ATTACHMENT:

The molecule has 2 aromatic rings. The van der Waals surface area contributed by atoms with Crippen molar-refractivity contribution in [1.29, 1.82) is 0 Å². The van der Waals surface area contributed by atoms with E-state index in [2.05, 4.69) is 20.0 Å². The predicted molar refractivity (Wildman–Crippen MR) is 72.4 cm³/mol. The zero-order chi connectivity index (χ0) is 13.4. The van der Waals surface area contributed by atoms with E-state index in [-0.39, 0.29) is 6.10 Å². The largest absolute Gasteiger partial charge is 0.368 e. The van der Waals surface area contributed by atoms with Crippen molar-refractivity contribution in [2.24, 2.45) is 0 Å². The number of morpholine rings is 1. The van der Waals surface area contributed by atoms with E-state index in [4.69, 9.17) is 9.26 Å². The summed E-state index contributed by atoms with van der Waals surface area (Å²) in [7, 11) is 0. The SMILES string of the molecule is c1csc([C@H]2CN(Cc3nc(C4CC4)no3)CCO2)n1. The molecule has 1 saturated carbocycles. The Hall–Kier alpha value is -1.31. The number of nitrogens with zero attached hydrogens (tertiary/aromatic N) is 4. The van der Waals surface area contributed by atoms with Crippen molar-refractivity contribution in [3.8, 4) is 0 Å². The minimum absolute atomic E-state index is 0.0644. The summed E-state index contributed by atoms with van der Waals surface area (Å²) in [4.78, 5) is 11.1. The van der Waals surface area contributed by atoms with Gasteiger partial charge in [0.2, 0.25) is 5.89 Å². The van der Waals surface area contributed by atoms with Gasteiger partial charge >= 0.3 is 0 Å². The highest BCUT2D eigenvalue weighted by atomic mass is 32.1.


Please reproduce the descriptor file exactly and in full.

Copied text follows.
The molecule has 2 aromatic rings. The van der Waals surface area contributed by atoms with Crippen molar-refractivity contribution in [1.29, 1.82) is 0 Å². The van der Waals surface area contributed by atoms with E-state index in [2.05, 4.69) is 20.0 Å². The predicted molar refractivity (Wildman–Crippen MR) is 72.4 cm³/mol. The zero-order chi connectivity index (χ0) is 13.4. The van der Waals surface area contributed by atoms with E-state index in [-0.39, 0.29) is 6.10 Å². The largest absolute Gasteiger partial charge is 0.368 e. The van der Waals surface area contributed by atoms with Crippen molar-refractivity contribution in [2.24, 2.45) is 0 Å². The number of morpholine rings is 1. The van der Waals surface area contributed by atoms with E-state index in [4.69, 9.17) is 9.26 Å². The summed E-state index contributed by atoms with van der Waals surface area (Å²) in [7, 11) is 0. The SMILES string of the molecule is c1csc([C@H]2CN(Cc3nc(C4CC4)no3)CCO2)n1. The molecule has 1 saturated carbocycles. The Hall–Kier alpha value is -1.31. The number of nitrogens with zero attached hydrogens (tertiary/aromatic N) is 4. The van der Waals surface area contributed by atoms with Crippen molar-refractivity contribution in [3.8, 4) is 0 Å². The minimum absolute atomic E-state index is 0.0644. The summed E-state index contributed by atoms with van der Waals surface area (Å²) in [4.78, 5) is 11.1. The van der Waals surface area contributed by atoms with Gasteiger partial charge in [0.2, 0.25) is 5.89 Å². The van der Waals surface area contributed by atoms with Gasteiger partial charge >= 0.3 is 0 Å². The highest BCUT2D eigenvalue weighted by atomic mass is 32.1.